Funding for Pulaski County’s fiscal plan, the courthouse elevator replacement project, and reassessment expenses was among the transfer and additional appropriation requests brought to the county council last week. Community Development Commission Executive Director Nathan Origer explained that he has $50,000 budgeted annually for potential land acquisition. But since the CDC won’t be needing it for that purpose, the county council agreed to let him make $36,000 of that available for the fiscal plan. The county commissioners have since decided to hire Peters Municipal Consultants for a cost not to exceed $24,000.

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Culver School Board Makes Arrangements for Bus Purchase

The Culver Community Schools Corporation is looking to replace an extra school bus this year. Bus 24 was scheduled to be replaced in 2020, but school officials have decided to move that forward, according to Treasurer Casey Howard. The school board took steps to make funds available earlier this month. But Howard told board members this week that the 2018 through 2030 bus replacement plan had to be amended before the state would allow the additional appropriation. The school board passed a resolution Monday to accept the amended plan.

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Pulaski County Council, Commissioners Approve Vehicle Purchase for Prosecutor’s Office

The Pulaski County Prosecutor’s Office is getting a new investigator vehicle. Prosecutor Dan Murphy plans to get a 2019 Dodge Charger from Braun. “We’ll have about a $12,000 discount buying it through that program that the State Police use for vehicles,” Murphy told the county council Monday. Once the discount, trade-in, and the addition of a police package are taken into account, the final cost is around $26,400.

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Hamlet Council Arranges Financing for Road Work to be Done by County Highway Department

The Hamlet Town Council approved funding arrangements Wednesday for some upcoming street repairs. Council member Brian Earnest said the town’s identified four sections of road in need of work, with the repairs to be done by the Starke County Highway Department. “The roads that they found were Maple Street from Plymouth Street to Oak Street, Madison Street from Hamlet to Main, Davis Street from Division to Lincoln, and Main Street from Terry to Madison. Those were the four roads,” he said. Continue reading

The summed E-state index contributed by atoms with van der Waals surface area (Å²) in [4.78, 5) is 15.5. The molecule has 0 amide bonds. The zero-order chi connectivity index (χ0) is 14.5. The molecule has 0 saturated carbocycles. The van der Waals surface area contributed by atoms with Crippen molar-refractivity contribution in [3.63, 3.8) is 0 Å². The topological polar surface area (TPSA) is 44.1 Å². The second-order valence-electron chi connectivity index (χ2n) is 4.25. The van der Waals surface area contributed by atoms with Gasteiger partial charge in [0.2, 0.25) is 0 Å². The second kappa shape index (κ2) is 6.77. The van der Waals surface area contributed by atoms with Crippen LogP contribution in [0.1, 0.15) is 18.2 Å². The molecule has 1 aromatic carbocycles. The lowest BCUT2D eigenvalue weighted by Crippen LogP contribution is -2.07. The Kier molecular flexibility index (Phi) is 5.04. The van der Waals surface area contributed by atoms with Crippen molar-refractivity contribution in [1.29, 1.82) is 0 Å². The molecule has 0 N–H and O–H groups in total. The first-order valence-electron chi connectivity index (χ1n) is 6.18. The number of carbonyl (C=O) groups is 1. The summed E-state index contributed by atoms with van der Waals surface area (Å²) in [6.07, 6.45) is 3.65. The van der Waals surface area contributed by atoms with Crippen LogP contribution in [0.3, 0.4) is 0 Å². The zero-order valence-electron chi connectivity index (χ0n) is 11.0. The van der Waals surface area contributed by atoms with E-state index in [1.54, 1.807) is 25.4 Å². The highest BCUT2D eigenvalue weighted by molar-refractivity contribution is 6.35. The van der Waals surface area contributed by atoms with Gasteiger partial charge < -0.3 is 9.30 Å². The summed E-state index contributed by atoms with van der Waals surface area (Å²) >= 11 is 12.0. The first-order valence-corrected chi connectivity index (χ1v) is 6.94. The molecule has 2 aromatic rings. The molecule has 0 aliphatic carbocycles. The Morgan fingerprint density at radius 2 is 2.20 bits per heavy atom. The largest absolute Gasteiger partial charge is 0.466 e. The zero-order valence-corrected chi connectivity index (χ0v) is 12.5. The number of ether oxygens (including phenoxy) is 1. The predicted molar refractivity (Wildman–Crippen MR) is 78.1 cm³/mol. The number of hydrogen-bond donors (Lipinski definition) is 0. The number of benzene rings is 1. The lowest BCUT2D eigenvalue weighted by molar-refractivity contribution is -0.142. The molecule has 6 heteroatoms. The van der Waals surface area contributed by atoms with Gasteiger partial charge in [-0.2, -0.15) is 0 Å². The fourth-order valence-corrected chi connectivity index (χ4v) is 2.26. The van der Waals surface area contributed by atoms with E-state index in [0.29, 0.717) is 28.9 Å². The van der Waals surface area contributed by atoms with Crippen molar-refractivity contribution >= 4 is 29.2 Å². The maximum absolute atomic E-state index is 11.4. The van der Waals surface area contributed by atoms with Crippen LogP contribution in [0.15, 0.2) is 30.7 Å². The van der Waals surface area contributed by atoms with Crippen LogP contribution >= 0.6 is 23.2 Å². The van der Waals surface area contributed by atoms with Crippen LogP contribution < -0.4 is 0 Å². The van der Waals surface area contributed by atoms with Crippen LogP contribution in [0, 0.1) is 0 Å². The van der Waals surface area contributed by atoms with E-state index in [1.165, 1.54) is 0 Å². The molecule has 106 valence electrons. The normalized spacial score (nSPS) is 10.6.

Pulaski County Officials Continue Working on Masonic Lodge Purchase

The Pulaski County Coroner’s Office is pushing the county council and commissioners to finalize the purchase of the former Winamac Masonic Lodge as close to the original deadline as possible. Last month, the council and commissioners approved a joint ordinance to purchase the building for $50,000 from the Royal Center Masonic Lodge. The plan is to convert it into a dedicated morgue and coroner’s office, which the county has lacked until now.

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Pulaski County Council Decides Not to Proceed with Additional Funding for Human Services

Pulaski County Human Services will not be getting a funding boost from the county. Executive Director Jacki Frain asked the county council last week for another $10,000, after the organization was only budgeted to get $30,000 in county funding this year. While that’s the same amount that Human Services got last year, Frain said it’s about $15,000 less than what it traditionally got in the past.